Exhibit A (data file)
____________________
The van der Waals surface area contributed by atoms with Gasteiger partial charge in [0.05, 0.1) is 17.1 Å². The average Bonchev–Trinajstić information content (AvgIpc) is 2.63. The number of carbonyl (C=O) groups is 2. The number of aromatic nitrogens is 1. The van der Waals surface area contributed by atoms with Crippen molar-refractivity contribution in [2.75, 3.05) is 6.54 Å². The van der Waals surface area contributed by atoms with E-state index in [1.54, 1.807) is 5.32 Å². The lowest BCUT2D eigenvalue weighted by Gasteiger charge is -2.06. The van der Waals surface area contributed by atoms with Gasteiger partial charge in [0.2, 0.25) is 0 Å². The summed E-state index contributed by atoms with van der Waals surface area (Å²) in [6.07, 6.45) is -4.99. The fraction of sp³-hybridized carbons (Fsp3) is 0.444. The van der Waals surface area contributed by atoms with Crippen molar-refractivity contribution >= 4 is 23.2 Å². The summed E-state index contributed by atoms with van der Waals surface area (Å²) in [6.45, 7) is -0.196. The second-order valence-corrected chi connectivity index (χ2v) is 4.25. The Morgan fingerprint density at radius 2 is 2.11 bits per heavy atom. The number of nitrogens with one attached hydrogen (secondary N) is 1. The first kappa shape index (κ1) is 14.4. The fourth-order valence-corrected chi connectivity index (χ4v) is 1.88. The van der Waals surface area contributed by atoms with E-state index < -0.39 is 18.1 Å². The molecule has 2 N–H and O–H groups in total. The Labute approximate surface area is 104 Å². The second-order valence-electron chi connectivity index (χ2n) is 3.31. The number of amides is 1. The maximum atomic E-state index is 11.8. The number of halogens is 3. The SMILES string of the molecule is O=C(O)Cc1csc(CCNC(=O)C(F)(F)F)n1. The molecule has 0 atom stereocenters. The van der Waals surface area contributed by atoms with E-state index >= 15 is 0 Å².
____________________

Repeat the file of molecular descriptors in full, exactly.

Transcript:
The van der Waals surface area contributed by atoms with Gasteiger partial charge in [0.05, 0.1) is 17.1 Å². The average Bonchev–Trinajstić information content (AvgIpc) is 2.63. The number of carbonyl (C=O) groups is 2. The number of aromatic nitrogens is 1. The van der Waals surface area contributed by atoms with Crippen molar-refractivity contribution in [2.75, 3.05) is 6.54 Å². The van der Waals surface area contributed by atoms with E-state index in [1.54, 1.807) is 5.32 Å². The lowest BCUT2D eigenvalue weighted by Gasteiger charge is -2.06. The van der Waals surface area contributed by atoms with Gasteiger partial charge in [0.2, 0.25) is 0 Å². The summed E-state index contributed by atoms with van der Waals surface area (Å²) in [6.07, 6.45) is -4.99. The fraction of sp³-hybridized carbons (Fsp3) is 0.444. The van der Waals surface area contributed by atoms with Crippen molar-refractivity contribution >= 4 is 23.2 Å². The summed E-state index contributed by atoms with van der Waals surface area (Å²) in [6.45, 7) is -0.196. The second-order valence-corrected chi connectivity index (χ2v) is 4.25. The Morgan fingerprint density at radius 2 is 2.11 bits per heavy atom. The number of nitrogens with one attached hydrogen (secondary N) is 1. The first kappa shape index (κ1) is 14.4. The fourth-order valence-corrected chi connectivity index (χ4v) is 1.88. The van der Waals surface area contributed by atoms with E-state index < -0.39 is 18.1 Å². The molecule has 2 N–H and O–H groups in total. The Labute approximate surface area is 104 Å². The second-order valence-electron chi connectivity index (χ2n) is 3.31. The number of amides is 1. The maximum atomic E-state index is 11.8. The number of halogens is 3. The SMILES string of the molecule is O=C(O)Cc1csc(CCNC(=O)C(F)(F)F)n1. The molecule has 0 atom stereocenters. The van der Waals surface area contributed by atoms with E-state index >= 15 is 0 Å².